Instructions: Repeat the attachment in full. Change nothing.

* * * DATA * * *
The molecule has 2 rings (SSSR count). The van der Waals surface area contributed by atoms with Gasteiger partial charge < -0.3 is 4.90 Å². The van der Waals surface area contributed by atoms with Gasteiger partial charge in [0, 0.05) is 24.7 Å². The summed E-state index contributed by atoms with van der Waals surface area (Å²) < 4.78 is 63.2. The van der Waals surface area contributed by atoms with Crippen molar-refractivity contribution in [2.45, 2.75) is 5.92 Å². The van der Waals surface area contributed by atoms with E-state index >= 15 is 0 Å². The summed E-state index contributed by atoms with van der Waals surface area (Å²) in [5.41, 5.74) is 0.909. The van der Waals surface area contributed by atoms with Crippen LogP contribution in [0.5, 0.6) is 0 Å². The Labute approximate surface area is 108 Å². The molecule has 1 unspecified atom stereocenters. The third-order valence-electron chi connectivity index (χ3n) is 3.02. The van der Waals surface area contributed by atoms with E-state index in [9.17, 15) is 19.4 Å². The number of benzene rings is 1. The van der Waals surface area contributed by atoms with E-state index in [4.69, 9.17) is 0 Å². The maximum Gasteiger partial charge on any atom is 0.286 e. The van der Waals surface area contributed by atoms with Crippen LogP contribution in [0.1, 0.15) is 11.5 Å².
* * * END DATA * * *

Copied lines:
The molecule has 2 rings (SSSR count). The van der Waals surface area contributed by atoms with Gasteiger partial charge < -0.3 is 4.90 Å². The van der Waals surface area contributed by atoms with Gasteiger partial charge in [0, 0.05) is 24.7 Å². The summed E-state index contributed by atoms with van der Waals surface area (Å²) < 4.78 is 63.2. The van der Waals surface area contributed by atoms with Crippen molar-refractivity contribution in [2.45, 2.75) is 5.92 Å². The van der Waals surface area contributed by atoms with E-state index >= 15 is 0 Å². The summed E-state index contributed by atoms with van der Waals surface area (Å²) in [5.41, 5.74) is 0.909. The van der Waals surface area contributed by atoms with Crippen LogP contribution in [0.5, 0.6) is 0 Å². The Labute approximate surface area is 108 Å². The molecule has 1 unspecified atom stereocenters. The third-order valence-electron chi connectivity index (χ3n) is 3.02. The van der Waals surface area contributed by atoms with E-state index in [9.17, 15) is 19.4 Å². The number of benzene rings is 1. The van der Waals surface area contributed by atoms with E-state index in [4.69, 9.17) is 0 Å². The maximum Gasteiger partial charge on any atom is 0.286 e. The van der Waals surface area contributed by atoms with Crippen LogP contribution in [0.1, 0.15) is 11.5 Å².